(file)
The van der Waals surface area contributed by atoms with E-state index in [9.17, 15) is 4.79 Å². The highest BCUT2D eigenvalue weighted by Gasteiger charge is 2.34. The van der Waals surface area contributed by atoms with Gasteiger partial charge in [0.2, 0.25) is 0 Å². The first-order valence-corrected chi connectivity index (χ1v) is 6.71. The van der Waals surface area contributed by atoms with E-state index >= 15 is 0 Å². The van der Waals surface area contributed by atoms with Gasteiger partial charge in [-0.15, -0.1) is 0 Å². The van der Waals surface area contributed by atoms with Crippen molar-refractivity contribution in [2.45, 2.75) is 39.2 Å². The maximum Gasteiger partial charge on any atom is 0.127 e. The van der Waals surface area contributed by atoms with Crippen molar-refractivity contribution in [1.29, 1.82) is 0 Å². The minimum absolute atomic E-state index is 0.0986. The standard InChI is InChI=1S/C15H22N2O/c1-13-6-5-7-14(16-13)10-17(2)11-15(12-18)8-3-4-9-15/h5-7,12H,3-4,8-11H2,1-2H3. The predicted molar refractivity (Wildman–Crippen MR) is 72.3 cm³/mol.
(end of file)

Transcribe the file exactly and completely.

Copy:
The van der Waals surface area contributed by atoms with E-state index in [9.17, 15) is 4.79 Å². The highest BCUT2D eigenvalue weighted by Gasteiger charge is 2.34. The van der Waals surface area contributed by atoms with Gasteiger partial charge in [0.2, 0.25) is 0 Å². The first-order valence-corrected chi connectivity index (χ1v) is 6.71. The van der Waals surface area contributed by atoms with E-state index >= 15 is 0 Å². The van der Waals surface area contributed by atoms with Gasteiger partial charge in [-0.15, -0.1) is 0 Å². The van der Waals surface area contributed by atoms with Crippen molar-refractivity contribution in [2.45, 2.75) is 39.2 Å². The maximum Gasteiger partial charge on any atom is 0.127 e. The van der Waals surface area contributed by atoms with Crippen molar-refractivity contribution in [1.29, 1.82) is 0 Å². The minimum absolute atomic E-state index is 0.0986. The standard InChI is InChI=1S/C15H22N2O/c1-13-6-5-7-14(16-13)10-17(2)11-15(12-18)8-3-4-9-15/h5-7,12H,3-4,8-11H2,1-2H3. The predicted molar refractivity (Wildman–Crippen MR) is 72.3 cm³/mol.